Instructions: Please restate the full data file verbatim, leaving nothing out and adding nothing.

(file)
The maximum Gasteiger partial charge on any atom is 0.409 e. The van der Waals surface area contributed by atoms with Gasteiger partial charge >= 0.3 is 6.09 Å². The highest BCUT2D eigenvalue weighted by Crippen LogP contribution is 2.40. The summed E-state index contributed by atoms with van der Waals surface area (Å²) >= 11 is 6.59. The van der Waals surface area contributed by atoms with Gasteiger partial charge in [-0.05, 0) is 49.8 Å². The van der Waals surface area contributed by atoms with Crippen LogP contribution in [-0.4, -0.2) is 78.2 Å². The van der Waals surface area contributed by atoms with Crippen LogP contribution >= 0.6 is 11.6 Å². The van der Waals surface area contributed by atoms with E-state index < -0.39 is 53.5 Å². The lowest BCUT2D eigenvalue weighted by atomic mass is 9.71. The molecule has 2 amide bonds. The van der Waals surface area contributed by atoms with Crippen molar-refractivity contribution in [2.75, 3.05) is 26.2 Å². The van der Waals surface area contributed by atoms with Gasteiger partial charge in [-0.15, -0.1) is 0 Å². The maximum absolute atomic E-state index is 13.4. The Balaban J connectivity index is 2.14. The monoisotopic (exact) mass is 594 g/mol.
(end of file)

The maximum Gasteiger partial charge on any atom is 0.409 e. The van der Waals surface area contributed by atoms with Gasteiger partial charge >= 0.3 is 6.09 Å². The highest BCUT2D eigenvalue weighted by Crippen LogP contribution is 2.40. The summed E-state index contributed by atoms with van der Waals surface area (Å²) >= 11 is 6.59. The van der Waals surface area contributed by atoms with Gasteiger partial charge in [-0.05, 0) is 49.8 Å². The van der Waals surface area contributed by atoms with Crippen LogP contribution in [-0.4, -0.2) is 78.2 Å². The van der Waals surface area contributed by atoms with Crippen LogP contribution >= 0.6 is 11.6 Å². The van der Waals surface area contributed by atoms with E-state index < -0.39 is 53.5 Å². The lowest BCUT2D eigenvalue weighted by atomic mass is 9.71. The molecule has 2 amide bonds. The van der Waals surface area contributed by atoms with Crippen molar-refractivity contribution in [2.75, 3.05) is 26.2 Å². The van der Waals surface area contributed by atoms with Gasteiger partial charge in [-0.15, -0.1) is 0 Å². The maximum absolute atomic E-state index is 13.4. The Balaban J connectivity index is 2.14. The monoisotopic (exact) mass is 594 g/mol.